Tuesday, January 12, 2021

Thomas Canyon

Fall colors in lower Thomas Canyon
4.5 miles round trip, 1250 feet elevation gain
Difficulty: Moderate
Access: Paved road to trailhead, no fee required

Thomas Canyon is an outrageously scenic offshoot of Lamoille Canyon in Nevada's Ruby Mountains where, depending on the season, hikers can find a paradise of either waterfalls and wildflowers or vibrant fall colors surrounded by high alpine peaks. If you thought Nevada was nothing but desert, visiting the Ruby Mountains- and Thomas Canyon in particular- will prove that notion wrong. This half-day hike packs in beautiful scenery as it ascends along the cascading Thomas Creek into a high alpine bowl at the foot of craggy peaks. While lacking the alpine lakes of the more popular hike to Lamoille and Liberty Lakes, it delivers similar alpine scenery with far fewer crowds.

Fall foliage here peaks around the last week of September on most years, though you'll still be able to catch some nice color if you come in the first week of October. Come earlier in the summer (July or so) to catch wildflowers in bloom in the meadows of the upper canyon and see snowmelt-fed waterfalls tumble off the surrounding high cliffs into the canyon. The Ruby Mountains still aren't really widely renowned; while it's known in hiking circles, casual visitors usually don't make the trip out to these mountains that are hours away from any major metropolitan area. That said, the Rubies are still perhaps the best known of Nevada's mountain ranges after the Snake Range of Great Basin National Park and you won't find the same quiet here as you might find in the Toiyabe or Schell Creek Ranges. On a Saturday afternoon at peak foliage, I ran into about 15 other hikers on the trail over the course of about three hours; so while you won't find solitude here, the canyon is still unlikely to be overrun with visitors.

I hiked Thomas Canyon on an early October day during an autumn road trip through Nevada. While Lamoille Canyon is a long drive from any major metropolitan area- it's a 4.5 hour drive from Reno and 4 hours from Salt Lake City- it is still one of the most popular mountain destinations in the state of Nevada and is just over a half hour drive from Elko, the largest town in the state outside of the Las Vegas and Reno-Sparks-Carson City metropolitan areas. To reach the Thomas Canyon Trailhead from Elko, I followed Highway 227 (5th St) east from downtown, crossing the Humboldt River and then the Elko Hills. I took Highway 227 east for 19 miles from downtown Elko, passing the suburbs of Spring Creek and then turning right at the sign for the Lamoille Canyon Recreation Area. I followed Lamoille Canyon Road south for about 8 miles as it entered the Ruby Mountains until I reached Thomas Canyon Campground, where I turned right to enter the campground. There is a signed day-use parking area on the far left corner at the four-way intersection upon entering the campground; do not park in the campsites in the rest of the campground if you're just here for a day hike.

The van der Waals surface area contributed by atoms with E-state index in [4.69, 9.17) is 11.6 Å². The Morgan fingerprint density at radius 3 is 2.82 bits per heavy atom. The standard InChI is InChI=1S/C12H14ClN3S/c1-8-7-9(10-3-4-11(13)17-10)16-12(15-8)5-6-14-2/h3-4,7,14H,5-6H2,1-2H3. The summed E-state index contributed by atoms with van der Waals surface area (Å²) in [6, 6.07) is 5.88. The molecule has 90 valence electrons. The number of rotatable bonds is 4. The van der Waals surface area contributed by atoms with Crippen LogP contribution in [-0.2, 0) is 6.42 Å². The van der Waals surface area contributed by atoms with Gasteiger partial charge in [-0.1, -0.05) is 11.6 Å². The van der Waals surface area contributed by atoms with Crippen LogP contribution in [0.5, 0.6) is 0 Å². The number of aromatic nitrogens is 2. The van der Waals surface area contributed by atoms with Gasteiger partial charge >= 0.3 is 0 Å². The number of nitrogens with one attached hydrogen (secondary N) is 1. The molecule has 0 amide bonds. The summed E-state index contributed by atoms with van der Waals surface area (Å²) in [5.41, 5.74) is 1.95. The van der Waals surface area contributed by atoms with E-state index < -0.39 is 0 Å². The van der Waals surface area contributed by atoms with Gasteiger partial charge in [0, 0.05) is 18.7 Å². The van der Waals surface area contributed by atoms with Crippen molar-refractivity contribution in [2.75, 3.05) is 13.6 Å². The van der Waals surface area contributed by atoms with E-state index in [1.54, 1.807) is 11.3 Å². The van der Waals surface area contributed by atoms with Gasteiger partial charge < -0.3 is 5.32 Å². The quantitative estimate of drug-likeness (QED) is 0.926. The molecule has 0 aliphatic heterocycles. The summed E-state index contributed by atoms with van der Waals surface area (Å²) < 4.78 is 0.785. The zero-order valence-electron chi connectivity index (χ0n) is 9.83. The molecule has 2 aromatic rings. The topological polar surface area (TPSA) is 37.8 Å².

From the day use parking area, it's necessary to walk through the south loop of the campground to reach the actual trailhead. After parking, take the road that continues straight from the road entering the campground; this road immediately splits apart into a campground loop. You'll reach the trailhead faster by taking a left here and going around the loop clockwise. The campground loop crossed Lamoille Creek; after a short walk, I spotted the Thomas Canyon Trail, which was unmarked but obvious as it split off from the campground loop and headed uphill into Thomas Canyon.

Crossing Lamoille Creek in the Thomas Canyon Campground
Leaving from the trailhead, the dirt trail immediately began a steady ascent. Although initially slightly removed from Thomas Creek, the trail soon followed the creek closely, running just above the gorge that Thomas Creek carved out. There were plenty of aspens in this area, which were all displaying bright yellow foliage during my visit. Thomas Creek dropped through many small but beautiful waterfalls as it made its way down its hanging upper valley to the floor of Lamoille Canyon. In places, there were lovely pools at the bases of the waterfalls that would surely make nice swimming holes on hot days.

Small waterfall amidst the fall aspens
Waterfall and pool on Thomas Creek
The trail climbed steadily through the first 2/5 of a mile, ascending about 300 feet. Towards the top of this inital ascent, the trail passed through an extraordinary beautiful stretch: Thomas Creek flowed through a series of pools in a small gorge below the trail while the impressive pyramid of Mount Fitzgerald, its slopes still snowy, rose in the distance and a grove of extraordinarily colorful aspens exploding with yellows, oranges, and reds covered the nearby canyon slopes.

Aspens displaying fall foliage in Thomas Canyon